Another Foundation-supported program is AOPA’s “Air Safety Institute,” which produces free programs, reports, online courses, podcasts, live seminars, and videos that cover the spectrum of aviation safety education. “AOPA has been recognized, worldwide, as the largest purveyor of safety information for general aviation,” Baker states. “And general aviation has gotten better every year for the last 8 to 10 years, reaching a new high watermark in 2017, as ranked by the number of accidents per hundred thousand hours flown.”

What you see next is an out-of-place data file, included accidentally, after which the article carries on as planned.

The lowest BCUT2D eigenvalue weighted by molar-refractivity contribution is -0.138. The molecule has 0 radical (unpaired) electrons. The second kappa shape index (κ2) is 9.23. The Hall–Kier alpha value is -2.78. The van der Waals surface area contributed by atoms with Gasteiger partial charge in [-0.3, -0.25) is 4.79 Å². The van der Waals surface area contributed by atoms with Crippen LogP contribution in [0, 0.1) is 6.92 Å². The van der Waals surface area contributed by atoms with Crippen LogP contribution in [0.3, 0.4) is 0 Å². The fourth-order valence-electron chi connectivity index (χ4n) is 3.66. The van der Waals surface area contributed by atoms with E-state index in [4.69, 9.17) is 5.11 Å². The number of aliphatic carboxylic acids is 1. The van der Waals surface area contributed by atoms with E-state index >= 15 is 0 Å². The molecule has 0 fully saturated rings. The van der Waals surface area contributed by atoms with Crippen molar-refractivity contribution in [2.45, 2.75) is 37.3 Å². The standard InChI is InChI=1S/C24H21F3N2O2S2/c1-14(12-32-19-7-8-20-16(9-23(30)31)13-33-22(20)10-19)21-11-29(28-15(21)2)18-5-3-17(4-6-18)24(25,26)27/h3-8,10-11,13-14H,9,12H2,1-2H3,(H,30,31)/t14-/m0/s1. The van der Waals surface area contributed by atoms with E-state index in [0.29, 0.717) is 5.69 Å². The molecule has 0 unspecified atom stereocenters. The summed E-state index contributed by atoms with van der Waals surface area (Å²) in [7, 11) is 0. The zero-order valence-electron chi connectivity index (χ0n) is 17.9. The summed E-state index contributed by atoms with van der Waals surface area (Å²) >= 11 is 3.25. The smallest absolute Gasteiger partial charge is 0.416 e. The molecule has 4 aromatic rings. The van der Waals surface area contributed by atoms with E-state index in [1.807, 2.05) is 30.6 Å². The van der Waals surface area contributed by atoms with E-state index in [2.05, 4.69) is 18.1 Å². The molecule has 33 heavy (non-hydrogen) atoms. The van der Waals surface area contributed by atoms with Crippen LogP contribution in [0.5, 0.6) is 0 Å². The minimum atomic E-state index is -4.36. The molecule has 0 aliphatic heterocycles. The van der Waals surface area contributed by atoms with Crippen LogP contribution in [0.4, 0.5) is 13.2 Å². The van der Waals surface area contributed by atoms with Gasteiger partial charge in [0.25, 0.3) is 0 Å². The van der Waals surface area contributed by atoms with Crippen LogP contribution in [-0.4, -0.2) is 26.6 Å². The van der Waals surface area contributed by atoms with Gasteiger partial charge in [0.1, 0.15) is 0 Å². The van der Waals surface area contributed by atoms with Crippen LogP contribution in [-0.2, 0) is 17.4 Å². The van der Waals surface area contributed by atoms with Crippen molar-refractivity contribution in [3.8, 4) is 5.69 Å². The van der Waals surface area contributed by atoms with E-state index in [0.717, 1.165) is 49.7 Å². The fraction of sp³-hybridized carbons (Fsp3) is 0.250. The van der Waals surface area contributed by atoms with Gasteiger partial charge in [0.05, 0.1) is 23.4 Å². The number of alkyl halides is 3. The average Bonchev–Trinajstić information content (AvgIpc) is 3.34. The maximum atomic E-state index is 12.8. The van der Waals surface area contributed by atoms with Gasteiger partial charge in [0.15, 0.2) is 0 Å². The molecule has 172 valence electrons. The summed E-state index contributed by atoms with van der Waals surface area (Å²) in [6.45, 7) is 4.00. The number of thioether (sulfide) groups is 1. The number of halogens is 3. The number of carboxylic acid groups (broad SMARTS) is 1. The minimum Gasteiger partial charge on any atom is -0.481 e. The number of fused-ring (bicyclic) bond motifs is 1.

Going forward, Baker says that AOPA will continue in its mission to create effective, cost-efficient access to general aviation aircraft, support airports so that they don’t become obsolete or bad neighbors, and support aircraft safety initiatives that save lives and machines. “Protecting the aviator; protecting the airport; protecting the airplane – those are three things in which we play a major role,” he affirms. “And seeing that the general public continues to be excited by aviation and continues to use what has been built in the U.S., which is unique. You can travel for fun; you can travel for business, anywhere in this country.”

“And if you’re an aviator, you need to be a member of AOPA,” he adds. “The value for what you get in terms of protecting your freedom to fly is very significant.”